Small-scale fishermen celebrated a landmark victory over industrial scale fishing on Wednedsay, when the high court in London ruled that fishing quotas could be redistributed by the government in favour of smaller vessels. This leaves the government free to reallocate valuable fishing rights, that have been unused or under-used by the big trawling vessels to which they were originally assigned, to smaller boats. Small scale fishermen argue that their fishing efforts are more environmentally friendly than those of larger industrial scale vessels, and support more jobs at hard-pressed UK ports.
The judgement, following a lengthy legal battle, is the first time this principle has been established in English law. Finding in favour of the small fishermen who brought the action on all three counts, Justice Cranston ruled: “No one can own the fish of the sea.” He said: “Fish are a scarce resource, and decisions relating to it have important social, economic and environmental implications.”
However, representatives of the industrial scale fishing lobby are getting ready to appeal. There are also likely to be further arguments over how broadly this ruling applies — the high court was considering the specific question of whether unused quota can be reallocated, but this applies to only a small fraction of the UK’s total fishing quota. If ministers were to try to reallocate quota that is used by big vessels, they could face a further legal challenge.
However, the judge made clear that no organisations had rights to quota except under the fishing minister’s annual decisions on how it should be allocated.
The organisation representing small fishermen, the New Under Ten Fishermnen’s Association, hailed the judgement. They are angry that over 95% of the UK’s quota is allocated to the Fish Producer Organisations, made up of industrial-scale vessels that are often foreign-owned, even though small vessels make up three quarters of the UK’s fleet and supply two thirds of the seagoing jobs. Jerry Percy of NUFTA said: “This ruling gives the minister the opportunity to review the entire basis of allocating fishing rights and provide a lifeline to the smaller-scale fishermen who are the lifeblood of many coastal communities.” Greenpeace, which backed NUFTA’s legal battle, urged the government to be bold in protecting small-scale fishermen. Ariana Densham, oceans campaigner at the pressure group, said: “Richard Benyon [fisheries minister] is in a stronger position than ever to wipe the slate clean on decades of monumental mismanagement of fishing quota by successive governments.”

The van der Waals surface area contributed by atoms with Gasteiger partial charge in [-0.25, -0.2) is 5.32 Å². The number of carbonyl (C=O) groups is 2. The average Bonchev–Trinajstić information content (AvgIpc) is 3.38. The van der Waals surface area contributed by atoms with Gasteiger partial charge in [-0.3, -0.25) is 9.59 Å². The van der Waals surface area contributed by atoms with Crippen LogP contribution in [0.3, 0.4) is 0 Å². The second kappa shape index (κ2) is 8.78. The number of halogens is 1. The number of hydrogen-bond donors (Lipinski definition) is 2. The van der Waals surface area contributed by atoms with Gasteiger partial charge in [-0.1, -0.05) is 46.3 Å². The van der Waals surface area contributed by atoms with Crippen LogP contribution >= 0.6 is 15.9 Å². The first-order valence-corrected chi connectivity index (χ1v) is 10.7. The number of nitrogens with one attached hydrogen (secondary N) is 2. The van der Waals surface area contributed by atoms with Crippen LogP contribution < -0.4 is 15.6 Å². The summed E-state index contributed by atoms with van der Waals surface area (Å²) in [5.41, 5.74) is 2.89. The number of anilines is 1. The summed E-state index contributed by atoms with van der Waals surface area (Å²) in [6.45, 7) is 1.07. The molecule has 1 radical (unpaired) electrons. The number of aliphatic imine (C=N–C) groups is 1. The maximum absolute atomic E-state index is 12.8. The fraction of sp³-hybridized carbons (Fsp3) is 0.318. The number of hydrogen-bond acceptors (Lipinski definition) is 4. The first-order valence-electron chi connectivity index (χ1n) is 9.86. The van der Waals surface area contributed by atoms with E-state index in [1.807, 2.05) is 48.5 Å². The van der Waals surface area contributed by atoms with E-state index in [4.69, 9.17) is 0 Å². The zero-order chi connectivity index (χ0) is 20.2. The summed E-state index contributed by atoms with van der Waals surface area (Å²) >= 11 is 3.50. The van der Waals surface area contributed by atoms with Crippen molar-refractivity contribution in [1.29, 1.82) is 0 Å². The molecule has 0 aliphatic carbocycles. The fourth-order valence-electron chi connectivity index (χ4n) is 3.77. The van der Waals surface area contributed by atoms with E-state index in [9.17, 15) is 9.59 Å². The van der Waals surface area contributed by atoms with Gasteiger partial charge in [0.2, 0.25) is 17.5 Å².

Separately, a decision on whether EU fishing fleets should receive large subsidies for new vessels under the common fisheries policy reforms is also expected on Wednesday.